Coach trips and days out
We like going out and about together at Whitley WI. Here are a few of our recent outings:
On 18th May 2016, Whitley WI invaded Lancaster. It was a wonderful trip organised by Ann Tolson, Ann Brock and Lorna Bettles.
The main event was a guided tour of the castle. Lancaster Castle dates from around 1150, and today it still forms part of The Queen’s Duchy of Lancaster estate. It has fascinating history including being a prison until 2011.
Eleanor provided this lovely report on the outing….
I would like to thank you for arranging the WI trip to Lancaster on Wednesday.
I thoroughly enjoyed the whole day. The guided tour of the castle buildings, courts and prison, was delivered with much knowledge and enthusiasm by the young guide, who gave us a wonderful insight into the history of the castle, from medieval times to this current day. The highlight of the morning was when we were locked into a prison cell, in pitch dark and naturally did what WI ladies do…. we sang Jerusalem!! That must be a first and I have to say ladies I thought we were remarkably in tune! This must be one for Joan Blackshaw’s WI memoire!
From there on the only way was up, the morning rain dispersed and the sun shone as we all made our various ways for some lunch and ‘free time’ to explore at leisure. My little group certainly made good use of this, making our way back to the coach at 3 pm for our visit to Williamson park, the site of the Ashton Memorial. Again this did not disappoint, the parklands were extensive, and to see the Ashton Memorial, (a landmark previously glimpsed many times in passing) up close was very impressive. The panoramic views out over Morecambe Bay and surrounds were splendid. Time then to wander around the butterfly house trying to get some good close up shots of those spectacularly coloured specimens before they fluttered away. On then to the meerkat enclosure where those cheeky little creatures seemed to be born to pose for the camera. Finally there was time for a much needed cup of tea before boarding the coach for our journey home.
I can’t believe I have driven past Lancaster on the motorway so many times and yet never ventured into the city, happily that is now rectified and I mean to return and explore some more.
I really appreciate the thought and effort that you have all put into arranging the outing. Lorna, sorry you were not able to join us, I know you have played an integral part in the investigation and organisation of the venue and transport etc. Hope you can soon join us on some of the WI events arranged for future months.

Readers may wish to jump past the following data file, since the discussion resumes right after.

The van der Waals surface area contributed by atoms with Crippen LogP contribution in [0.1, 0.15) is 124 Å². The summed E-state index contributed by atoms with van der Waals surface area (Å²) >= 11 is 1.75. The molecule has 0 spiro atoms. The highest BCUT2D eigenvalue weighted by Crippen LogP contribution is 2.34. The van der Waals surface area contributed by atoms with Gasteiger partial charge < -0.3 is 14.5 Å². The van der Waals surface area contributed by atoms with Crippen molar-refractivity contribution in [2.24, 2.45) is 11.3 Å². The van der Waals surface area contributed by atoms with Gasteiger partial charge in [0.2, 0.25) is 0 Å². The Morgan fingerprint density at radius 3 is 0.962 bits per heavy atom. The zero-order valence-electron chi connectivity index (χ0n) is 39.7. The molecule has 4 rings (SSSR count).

I am sure I speak not only for myself but the other ladies on the trip in thanking you all very much for arranging such an enjoyable day for us all.
During the free time, some of our members visited the Lancaster Museum where they enjoyed the Morecambe and Wise exhibition.
Ann Stubbs , Anne Tolson and Anne Brock got into the spirit of things with Eric and Ernie.
There was also time for refreshments – here are Anne Stubbs, Pat Sharp, Eleanor Evans, Sue Burtonwood, Ann O’Brien and Mary Highmore leaving the Merchant’s Restaurant 17th Century Wine Cellar next to the castle.
Port Sunlight and soap are part of Cheshire’s heritage and in August Whitley members found it was well worth a visit. Starting with a walk round the museum, they heard how this model garden village was built by “Soap King”, philanthropist William Hesketh Lever, with work starting in 1888. Having been given an insight into the working life and leisure of the Port Sunlight workers in the 19th and early 20th century, the visit continued with a coach tour round the village. The entertaining and knowledgeable guide described how the village was designed and created. With over 900 houses and eight principle buildings – and with the Arts and Crafts movement being much in evidence – it is enhanced by the magnificent gardens, now maintained by the Port Sunlight Trust. The visit ended with gifts of bars of Sunlight soap for everyone and members departed for the Bridge Inn and an evening of delicious food, wine and chatter.
A very interesting and successful trip around Liverpool on the Duckmarine, followed by a meal at “What’s Cooking”, was organized by Ann O’Brien for thirty members. Having arrived at the dock area but still on terra firma, members boarded the Duckmarine, an amphibious vehicle dating from the Second World War. Very soon, with a shudder and a judder, they splashed down into the water and set off to see the sites of Liverpool dockland. The fascinating story of Liverpool’s waterside heritage was enlivened with a wonderful Liverpuddlian sense of humour and places of interest were pointed out and questions answered.